China’s increased demand in the region also contributed to India and Japan approaching each other. In September, Indian Prime Minister Narendra Modi visited Japan and then agreed with Abe on increased military cooperation and continued negotiations on the sale of military amphibious aircraft from Japan to India.
The decision to move the US air base at Okinawa to a newly built base on the northern part of the island, which was taken at the end of 2013 and which then provoked strong protests, remained an infected issue. Many islanders oppose the US presence. In January, in the city of Nago on northern Okinawa, a mayor who promised to do everything to stop the relocation of the military base was re-elected, and the candidate who won the local governorship election in November is also negatively positioned for the US air base.
In September, Prime Minister Abe carried out his first government transformation since the election victory in December 2012. Abe appointed five new female ministers as a step towards his stated goal of more women in leadership positions. However, of the total seven female ministers, two resigned in October.
In November, Abe disbanded Parliament’s lower house and announced new elections until December 14, two years in advance. The prime minister justified his decision by saying he wanted to confirm that he supported his policies among voters.
The Liberal Democratic Party (LDP) led by Abe lost marginally and again became by far the largest party with 291 out of 475 seats in the lower house. LDP’s coalition partner Komeito got 35 seats. The Democratic Party (DPJ) became second largest with 73 seats, ten more than in the last election. The turnout was low, only 52%.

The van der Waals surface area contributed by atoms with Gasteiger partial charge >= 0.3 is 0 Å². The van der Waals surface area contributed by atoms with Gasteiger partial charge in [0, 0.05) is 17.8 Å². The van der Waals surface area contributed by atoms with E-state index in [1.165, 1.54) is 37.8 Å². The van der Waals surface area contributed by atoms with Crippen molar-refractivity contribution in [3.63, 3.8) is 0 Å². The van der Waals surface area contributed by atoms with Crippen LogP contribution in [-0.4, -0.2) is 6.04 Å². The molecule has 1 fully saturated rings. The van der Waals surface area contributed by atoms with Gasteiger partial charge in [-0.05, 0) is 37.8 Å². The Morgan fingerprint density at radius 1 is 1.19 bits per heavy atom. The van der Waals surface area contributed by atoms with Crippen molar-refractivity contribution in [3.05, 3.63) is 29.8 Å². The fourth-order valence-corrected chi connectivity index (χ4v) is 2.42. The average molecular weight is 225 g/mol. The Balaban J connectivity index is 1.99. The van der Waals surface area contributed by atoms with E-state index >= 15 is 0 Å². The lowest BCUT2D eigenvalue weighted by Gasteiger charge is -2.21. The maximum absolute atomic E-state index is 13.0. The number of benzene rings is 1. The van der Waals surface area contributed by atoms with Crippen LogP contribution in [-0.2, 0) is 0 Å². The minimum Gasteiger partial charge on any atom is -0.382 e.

Japan in the decades after the occupation
On April 28, 1952, Japan regained its full sovereignty. At the same time, Japan became part of the US global security system as a bastion against communism. In December 1956, Japan joined the United Nations following a Japanese-Soviet joint declaration the same year that the state of war between the two countries had ceased. Territorial disputes over the four southernmost of the Kuriles, north of Hokkaido, were postponed to a final peace agreement. 60 years after the end of the war, a peace agreement with Moscow had not yet come to fruition.
The Korean War of 1950–1953 saw a strong upswing in Japanese industry. Then followed an economic reorganization. The ban on using the old zaibatsu names had already been lifted and cartels were again allowed to some extent. The old political parties came alive and new ones were formed. A temporary reunion of the divided socialists in 1955 also gave rise to a bourgeois rally. The two major Conservative parties, the Democrats and Liberals, joined the Liberal Democratic Party (LDP), which has since dominated Japanese politics in close cooperation with the major industrial groups and the state bureaucracy. The LDP is not an ordinary political party, but a kind of coalition of political clans or factions grouped around each leadership figure. It has protected private business operations, economic growth and cooperation with the United States.